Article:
This is the first post in a three-part series related to Robin Thicke’s “Blurred Lines” song and video.

Robin Thicke’s #Blurred Lines the catchy, infectious, runaway hit of the summer, has become inescapable, infiltrating our cars, our gyms, our television programs, and just about any context in which either clueless or thoughtful people discuss popular culture.


Unrated version:

Edited version:

The song has been criticized for being “rapey,” with its “I hate these blurred lines…I-know-you-want-it/But you’re a goooood girrrrrrrl” chorus and individual lines that make creepy promises worse than that:  “I’m a nice guy but don’t get it confused, you getting it,” or “I’ll give you something big enough to tear your ass in two,” for example. (These lines are delivered quickly, in the T.I. part of the song).

Fans would say this last line is a joke, it’s hyperbolic, so relax!  But this is not a parody video, it is the original, and it is now part of our mainstream culture. As Jean Kilbourne and others have taught us throughout the decades, these lines are never isolated jokes – they exist in a social context, and they take their power from it. In her book Vagina, Naomi Wolf (2012, p. 216) reports that at “a liberal, anything-goes Massachusetts state college—after a discussion focused on the campus culture of drunken anonymous sex, colloquially called “hooking up” – an anguished student health counselor stood up and asked me what I could do to help her with a terrible problem she was seeing: the number one medical issue young women presented in her clinic was, I was amazed to learn, anal fissures.”

Wolf goes on to say these female students reported that the “men on campus expected that kind of sex because of porn.” She then reports she had the same experience at a “buttoned-down, highly religious Mormon university in the Midwest, but this time anal sex was used to allow girls to ‘maintain their virginity until marriage.’” So T.I.’s promise actually resembles the lived experiences of the aforementioned college students, and that’s why we should talk about these kinds of representations with young people. They deserve to know where such ideas come from, and who they privilege and harm.

Thicke says the song empowers women with lines like “that man is not your maker” and its intent is to liberate women, presumably from their sexual inhibitions.  He also says he doesn’t understand the backlash given the fact that his wife, whom he’s loved since he was a teenager, gave him some of the ideas for the video. Obviously this is silly logic, but it is used habitually to help people get out of tight cultural situations involving historically under-represented or under-respected people – (e.g.,  “a black person said it, it’s not racist,” or “a woman said it, it’s not sexist").  On this topic, the lines are clear, women are just as capable as men of being sexist. And the between-the-lines defense of “I’m not really that guy, give me a break” doesn’t hold water either. From the safety of your happy marriage, you objectify and speak in rapey tones to young women, even though that’s not really you? Hmmm, does that make the implications of your song and video better, or worse?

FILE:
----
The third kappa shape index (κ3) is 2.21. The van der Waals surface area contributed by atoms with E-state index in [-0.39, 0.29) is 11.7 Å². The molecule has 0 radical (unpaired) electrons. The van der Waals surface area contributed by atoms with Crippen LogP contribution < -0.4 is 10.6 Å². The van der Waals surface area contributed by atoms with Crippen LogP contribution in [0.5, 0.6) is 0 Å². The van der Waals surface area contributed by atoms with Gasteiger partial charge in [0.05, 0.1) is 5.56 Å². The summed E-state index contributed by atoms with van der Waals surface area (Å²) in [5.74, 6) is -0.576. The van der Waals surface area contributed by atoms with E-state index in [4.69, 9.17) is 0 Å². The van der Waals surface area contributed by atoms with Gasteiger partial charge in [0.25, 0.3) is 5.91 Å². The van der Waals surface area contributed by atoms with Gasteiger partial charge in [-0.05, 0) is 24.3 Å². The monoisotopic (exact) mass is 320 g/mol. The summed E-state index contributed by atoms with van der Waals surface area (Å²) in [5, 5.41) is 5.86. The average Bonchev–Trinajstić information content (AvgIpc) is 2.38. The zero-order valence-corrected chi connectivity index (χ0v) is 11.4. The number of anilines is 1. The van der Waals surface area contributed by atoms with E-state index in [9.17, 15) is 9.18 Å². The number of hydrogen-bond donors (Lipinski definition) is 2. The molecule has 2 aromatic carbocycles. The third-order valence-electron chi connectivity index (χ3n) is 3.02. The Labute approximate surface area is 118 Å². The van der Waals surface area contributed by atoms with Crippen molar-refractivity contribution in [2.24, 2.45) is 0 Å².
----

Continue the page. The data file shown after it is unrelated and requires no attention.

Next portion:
The song has prompted all manner of responses, in part because of its manifest content, in part because Thicke literally claimed that the makers of the song were “empowering women,”* and most recently, of course, due to Miley Cyrus’s graphic performance of it with Thicke at the #VMA2013. In the next couple of days, I’ll focus specifically on two responses. The videos I’ve selected represent radically different philosophies of feminism and cultural criticism, and illuminate the problematic elements of the light and cheesy-sounding song in their own stylized and parodic ways.

* Here’s a link to Thicke’s interview on The View, a shamelessly positive celebration of him and the song:

Coming Soon … Part 2, a gender-bending parody of “Blurred Lines…”